I have to admit that I have not yet reached the level of maturity here spoken of, since I do not always consider it pure joy to go through the hard times of life. But I trust in the power of the Holy Spirit of my Lord Jesus Christ to continue to change me and mold into such a view of things. And since harder things are yet to fall upon this earth in these last days, it is wisdom to have such a view of things.

“All of us who are mature should take such a view of things. And if on some point you think differently, that too God will make clear to you” (Phil. 3:15 NIV).

(3) No Change of Mind Possible

That brings us to the third and final portion of the message from the Isaiah passage, that when God is forced by our continued sinful rebellion to send extreme measures to turn us back to him, “he will not change his mind.” (also as in Jer. 15:39). Why will he not change his mind? Because we have not changed our mind. It is true that God’s intention to send severe punishment upon a people for its sin can sometimes be averted when that people prays to God to relent, prays for his mercy (Jer. 18:8, Jer. 26:3). But always, that relenting is contingent upon the people’s true repentance, turning aside from its evil ways. If there is no turning aside, back to following God, then there is no turning aside by God either. He will give the people what they deserve. For there does come a time when all opportunity for forgiveness and escape from punishment disappears; the door is shut (Mt. 25:10-12).

The prophet Amos saw three visions of terrible afflictions falling upon the people. After seeing the first and the second visions, he pleaded with the Lord not to send such terrible disasters, and each time the Lord relented (Amos 7:1-6).

But there was something different about the third vision:

“This is what he showed me: The Lord was standing by a wall that had been built true to plumb, with a plumb line in his hand. And the LORD asked me, ‘What do you see, Amos?’ ‘A plumb line,’ I replied. Then the Lord said, ‘Look, I am setting a plumb line among my people Israel; I will spare them no longer'” (Amos 7:7-8 NIV).

Here, there is no mention by God of any possibility of him not bringing to pass what was in that third vision. What is it that makes this third vision so different from the first two that God could not alter its inevitability? The answer is that the third vision concerns itself with the very character of God, and that character cannot change (Heb. 13:8, James 1:17, Mal. 3:6). God is truth. Unalterable, unchangeable, absolute, eternal Truth. He is the great plumb line of truth by which all else is measured (see The Plumb Line of God). Therefore, those who, after all the many milder proddings of God to come to him who is this unalterable, unchanging truth, still refuse to accept that truth, they will find themselves beyond any further possibility to escape the just wrath of God over that refusal. There comes a time when the possibility for repentance, forgiveness, and salvation comes to a close.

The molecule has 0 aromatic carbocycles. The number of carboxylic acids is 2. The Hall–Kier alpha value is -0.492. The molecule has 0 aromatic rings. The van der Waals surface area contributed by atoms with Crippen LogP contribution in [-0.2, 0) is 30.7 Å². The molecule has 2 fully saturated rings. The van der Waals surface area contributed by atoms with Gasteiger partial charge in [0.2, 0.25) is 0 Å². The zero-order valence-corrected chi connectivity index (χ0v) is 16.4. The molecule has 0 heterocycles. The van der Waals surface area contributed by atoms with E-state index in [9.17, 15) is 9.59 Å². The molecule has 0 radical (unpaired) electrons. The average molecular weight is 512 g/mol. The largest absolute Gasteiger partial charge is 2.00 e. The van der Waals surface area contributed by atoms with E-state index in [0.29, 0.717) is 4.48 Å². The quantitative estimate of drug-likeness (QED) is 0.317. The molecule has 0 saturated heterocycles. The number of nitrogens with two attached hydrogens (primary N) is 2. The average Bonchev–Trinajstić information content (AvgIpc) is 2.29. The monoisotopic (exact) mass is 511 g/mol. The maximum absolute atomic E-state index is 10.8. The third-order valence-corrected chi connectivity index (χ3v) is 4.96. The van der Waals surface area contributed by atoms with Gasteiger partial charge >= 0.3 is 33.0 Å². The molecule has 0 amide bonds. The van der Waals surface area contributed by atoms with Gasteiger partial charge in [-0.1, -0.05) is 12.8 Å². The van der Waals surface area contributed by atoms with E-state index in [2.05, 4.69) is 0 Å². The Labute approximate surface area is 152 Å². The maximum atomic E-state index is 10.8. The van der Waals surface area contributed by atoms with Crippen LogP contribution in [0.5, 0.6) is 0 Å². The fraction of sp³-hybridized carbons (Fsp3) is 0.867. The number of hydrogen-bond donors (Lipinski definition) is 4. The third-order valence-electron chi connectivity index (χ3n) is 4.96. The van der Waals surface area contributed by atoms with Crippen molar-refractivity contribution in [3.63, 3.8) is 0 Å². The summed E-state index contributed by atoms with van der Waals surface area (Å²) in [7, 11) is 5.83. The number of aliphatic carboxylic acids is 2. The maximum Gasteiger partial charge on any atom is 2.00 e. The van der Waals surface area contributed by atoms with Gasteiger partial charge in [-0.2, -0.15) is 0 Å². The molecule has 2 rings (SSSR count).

“Listen and hear my voice; pay attention and hear what I say. When a farmer plows for planting, does he plow continually? Does he keep on breaking up and harrowing the soil? When he has leveled the surface, does he not sow caraway and scatter cummin? Does he not plant wheat in its place, barley in its plot, and spelt in its field? His God instructs him and teaches him the right way. Caraway is not threshed with a sledge, nor is a cartwheel rolled over cummin; caraway is beaten out with a rod, and cummin with a stick. Grain must be ground to make bread; so one does not go on threshing it forever. Though he drives the wheels of his threshing cart over it, his horses do not grind it.
All this also comes from the LORD Almighty, wonderful in counsel and magnificent in wisdom” (Is. 28:23-29 NIV).

Ah! Wisdom, again! In his wisdom, God sends varying degrees and levels of difficult times and disasters upon a person and a people, each in accordance with the personality of that person and that people, just as a farmer uses varying levels of might upon different grains to get at the valuable heart beneath the outer coating. So it is with this world and its accountability before God. The time for harvesting is close upon us. Each will receive at the hand of the Lord whatever that person’s life and actions deserves (Jer. 17:10).

This is the righteous judgment of the Lord; as a righteous judge, he cannot do otherwise. Nevertheless, he has given a way for us to escape his righteous wrath, through repentance and trust in his Son, Jesus Christ.

“This is what the Sovereign LORD, the Holy One of Israel, says: ‘In repentance and rest is your salvation, in quietness and trust is your strength, but you would have none of it'” (Isaiah 30:15 NIV).

How this breaks the heart of our Lord. For he does not wish to send the terrible disasters of the last days upon the earth. Rather, “The LORD longs to be gracious to you; he rises to show you compassion. For the LORD is a God of justice. Blessed are all who wait for him!” (Is. 30:18 NIV).

In man’s folly (Prov. 19:3), he does evil, not good (Ps. 52:3, Jer. 4:22), and does not change his mind (Rev. 16:9, Rev. 16:11).

Therefore, hear the words of the prophet Isaiah concerning God’s response to this:

“In his wisdom, he will send great evil on his people and will not change his mind” (Isaiah 31:2 TLB).

The only comfort or reassurance in all this is for those who have surrendered their destiny to Jesus. For them, there is this message from Isaiah in these last days:

“Go, my people, enter your rooms and shut the doors behind you; hide yourselves for a little while until his wrath has passed by. See, the LORD is coming out of his dwelling to punish the people of the earth for their sins. The earth will disclose the blood shed upon her; she will conceal her slain no longer” (Is. 26:20-21 NIV).